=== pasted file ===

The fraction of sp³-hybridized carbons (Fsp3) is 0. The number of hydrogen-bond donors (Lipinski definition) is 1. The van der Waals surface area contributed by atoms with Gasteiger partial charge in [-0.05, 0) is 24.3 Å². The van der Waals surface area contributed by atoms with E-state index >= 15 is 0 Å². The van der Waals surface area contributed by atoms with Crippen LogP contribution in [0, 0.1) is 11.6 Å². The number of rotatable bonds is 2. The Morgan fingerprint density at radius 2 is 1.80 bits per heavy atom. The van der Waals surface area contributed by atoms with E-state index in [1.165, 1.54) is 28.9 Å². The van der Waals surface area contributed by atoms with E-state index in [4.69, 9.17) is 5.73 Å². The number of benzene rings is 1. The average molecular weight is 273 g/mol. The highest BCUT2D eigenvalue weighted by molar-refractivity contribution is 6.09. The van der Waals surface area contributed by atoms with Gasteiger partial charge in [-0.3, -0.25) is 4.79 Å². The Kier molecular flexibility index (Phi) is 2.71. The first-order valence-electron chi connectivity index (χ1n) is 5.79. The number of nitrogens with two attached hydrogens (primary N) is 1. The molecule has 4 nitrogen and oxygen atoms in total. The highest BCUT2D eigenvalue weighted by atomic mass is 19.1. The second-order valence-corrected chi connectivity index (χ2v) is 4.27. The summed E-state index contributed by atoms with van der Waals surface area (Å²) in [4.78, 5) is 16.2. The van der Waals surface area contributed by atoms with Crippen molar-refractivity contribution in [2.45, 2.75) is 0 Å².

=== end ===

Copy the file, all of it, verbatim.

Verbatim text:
The fraction of sp³-hybridized carbons (Fsp3) is 0. The number of hydrogen-bond donors (Lipinski definition) is 1. The van der Waals surface area contributed by atoms with Gasteiger partial charge in [-0.05, 0) is 24.3 Å². The van der Waals surface area contributed by atoms with E-state index >= 15 is 0 Å². The van der Waals surface area contributed by atoms with Crippen LogP contribution in [0, 0.1) is 11.6 Å². The number of rotatable bonds is 2. The Morgan fingerprint density at radius 2 is 1.80 bits per heavy atom. The van der Waals surface area contributed by atoms with E-state index in [1.165, 1.54) is 28.9 Å². The van der Waals surface area contributed by atoms with E-state index in [4.69, 9.17) is 5.73 Å². The number of benzene rings is 1. The average molecular weight is 273 g/mol. The highest BCUT2D eigenvalue weighted by molar-refractivity contribution is 6.09. The van der Waals surface area contributed by atoms with Gasteiger partial charge in [-0.3, -0.25) is 4.79 Å². The Kier molecular flexibility index (Phi) is 2.71. The first-order valence-electron chi connectivity index (χ1n) is 5.79. The number of nitrogens with two attached hydrogens (primary N) is 1. The molecule has 4 nitrogen and oxygen atoms in total. The highest BCUT2D eigenvalue weighted by atomic mass is 19.1. The second-order valence-corrected chi connectivity index (χ2v) is 4.27. The summed E-state index contributed by atoms with van der Waals surface area (Å²) in [4.78, 5) is 16.2. The van der Waals surface area contributed by atoms with Crippen molar-refractivity contribution in [2.45, 2.75) is 0 Å².